Ric Masten was diagnosed with advanced metastatic prostate cancer on Valentine’s Day 1999. He describes himself as a poet/philosopher. He reacted by doing what he does best, he wrote.
His first entry begins:
January , 1999
— Like most older men I had avoided the annual checkup for years. The proverbial ostrich with his head stuck deeply into the sand of the workaday world. I felt fine so why bother? Of course, what really kept me out of the doctors office was the thought that he just might find something wrong. Strangely, running parallel with this is the fact that I am also a closet hypochondriac. A psychological disorder that comes in two varieties — I’ve been both. Under forty, I ran to the doctor over every imagined symptom. “Ric, if you’d stop handling your pancreas it wouldn’t be sore” — over forty, becoming the aforementioned ostrich. “What I don’t know won’t hurt me.”
— When I turned 69, wife finally forced me to go in for a general checkup. I can remember Doctor Kennedy, a neat old guy, saying: “Well Ric, you have become pretty crotchety so, just to be on the safe side, I think we’ll do some run-of-the-mill blood work. Check for Diabetes, do a PSA, etc. If the results turn up anything negative I’ll call you.” He never called. Whew!
— Eleven months later, I developed this pain in my groin that, in time, put me on a cane. After ducking the issue for a month or two I finally made an appointment with Dr. Kennedy. Stroking his chin he said. “There are no vital organs where you are hurting so it’s probably just a pulled ligament.” He prescribed a high powered anti-inflammatory and told me that he was going to be away for two weeks and if I wasn’t better by the time he got back to come and see him again. Also mentioned, in passing, that I might go see a urologist as he had heard that kidney stones sometimes cause a pain in that region.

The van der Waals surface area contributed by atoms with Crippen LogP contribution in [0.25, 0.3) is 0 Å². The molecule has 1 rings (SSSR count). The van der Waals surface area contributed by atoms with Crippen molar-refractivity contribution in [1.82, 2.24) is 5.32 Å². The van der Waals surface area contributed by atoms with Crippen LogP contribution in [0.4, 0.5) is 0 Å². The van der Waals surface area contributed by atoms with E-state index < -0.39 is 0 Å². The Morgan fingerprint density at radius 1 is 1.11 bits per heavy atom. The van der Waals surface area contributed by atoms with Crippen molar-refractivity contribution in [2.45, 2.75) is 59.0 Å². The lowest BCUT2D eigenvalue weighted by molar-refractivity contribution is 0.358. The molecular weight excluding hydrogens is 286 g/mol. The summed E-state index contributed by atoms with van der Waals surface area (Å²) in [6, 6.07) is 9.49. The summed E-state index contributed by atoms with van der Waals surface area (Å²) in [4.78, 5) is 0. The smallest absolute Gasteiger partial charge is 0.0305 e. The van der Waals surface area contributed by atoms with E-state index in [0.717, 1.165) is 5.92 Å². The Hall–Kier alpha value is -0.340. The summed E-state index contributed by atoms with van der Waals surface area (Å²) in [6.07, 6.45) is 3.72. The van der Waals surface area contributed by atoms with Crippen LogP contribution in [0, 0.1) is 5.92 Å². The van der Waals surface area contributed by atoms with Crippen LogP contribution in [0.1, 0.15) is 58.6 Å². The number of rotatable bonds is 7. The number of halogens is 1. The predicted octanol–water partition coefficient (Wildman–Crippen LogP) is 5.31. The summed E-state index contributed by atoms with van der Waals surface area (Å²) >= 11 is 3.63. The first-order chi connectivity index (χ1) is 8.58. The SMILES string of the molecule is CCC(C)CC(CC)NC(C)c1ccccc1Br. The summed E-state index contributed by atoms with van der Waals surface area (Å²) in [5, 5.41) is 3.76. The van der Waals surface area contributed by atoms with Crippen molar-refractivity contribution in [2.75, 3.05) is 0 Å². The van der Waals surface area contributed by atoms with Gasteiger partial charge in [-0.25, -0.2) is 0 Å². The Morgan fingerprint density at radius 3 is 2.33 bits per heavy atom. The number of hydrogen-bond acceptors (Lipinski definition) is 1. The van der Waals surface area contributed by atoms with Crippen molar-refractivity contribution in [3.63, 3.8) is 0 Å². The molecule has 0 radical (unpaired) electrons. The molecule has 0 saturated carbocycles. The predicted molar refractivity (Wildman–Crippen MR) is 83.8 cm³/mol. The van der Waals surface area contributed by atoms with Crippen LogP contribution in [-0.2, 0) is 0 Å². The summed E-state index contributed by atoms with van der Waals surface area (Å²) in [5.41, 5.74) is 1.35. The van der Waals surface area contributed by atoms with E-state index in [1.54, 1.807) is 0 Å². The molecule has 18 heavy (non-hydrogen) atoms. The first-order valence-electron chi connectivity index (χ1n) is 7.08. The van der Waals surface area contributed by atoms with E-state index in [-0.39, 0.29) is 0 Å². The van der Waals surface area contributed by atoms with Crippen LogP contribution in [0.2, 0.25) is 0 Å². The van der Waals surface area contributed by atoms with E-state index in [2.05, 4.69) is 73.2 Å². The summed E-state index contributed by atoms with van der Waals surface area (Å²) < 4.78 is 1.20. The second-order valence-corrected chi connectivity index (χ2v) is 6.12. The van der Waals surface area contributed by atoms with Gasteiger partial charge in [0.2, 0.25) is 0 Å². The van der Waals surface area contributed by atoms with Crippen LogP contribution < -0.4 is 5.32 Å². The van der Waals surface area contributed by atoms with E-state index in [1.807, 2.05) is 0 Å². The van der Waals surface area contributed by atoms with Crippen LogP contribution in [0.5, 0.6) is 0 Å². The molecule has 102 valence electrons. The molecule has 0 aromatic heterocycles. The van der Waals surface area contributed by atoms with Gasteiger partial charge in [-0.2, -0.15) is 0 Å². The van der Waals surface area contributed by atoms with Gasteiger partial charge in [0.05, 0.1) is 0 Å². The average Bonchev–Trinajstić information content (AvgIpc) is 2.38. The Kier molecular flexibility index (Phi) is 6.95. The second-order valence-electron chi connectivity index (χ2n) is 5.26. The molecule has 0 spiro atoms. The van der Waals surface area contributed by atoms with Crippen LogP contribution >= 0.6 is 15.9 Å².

— Four days later the pain was growing worse. So I did go to see a local urologist. Got his name out of the yellow pages.
His musings are interspersed with his poetry about his journey with his disease. He shows his hope and his humanness throughout his journal. Ric is currently dealing with a clinical trial he calls Sponge Bob Square Pants trail. He deals with his ups and downs with a sense of humor that is refreshing when reading about the seriousness of his disease.
Men dealing with advanced disease can gain hope while reading about his nine year journey with prostate cancer.
Ric’s advocacy was to share his story. Men in situations similar to Ric will learn that they are not alone. Sharing your story is the first step that men can take to raise awareness about prostate cancer.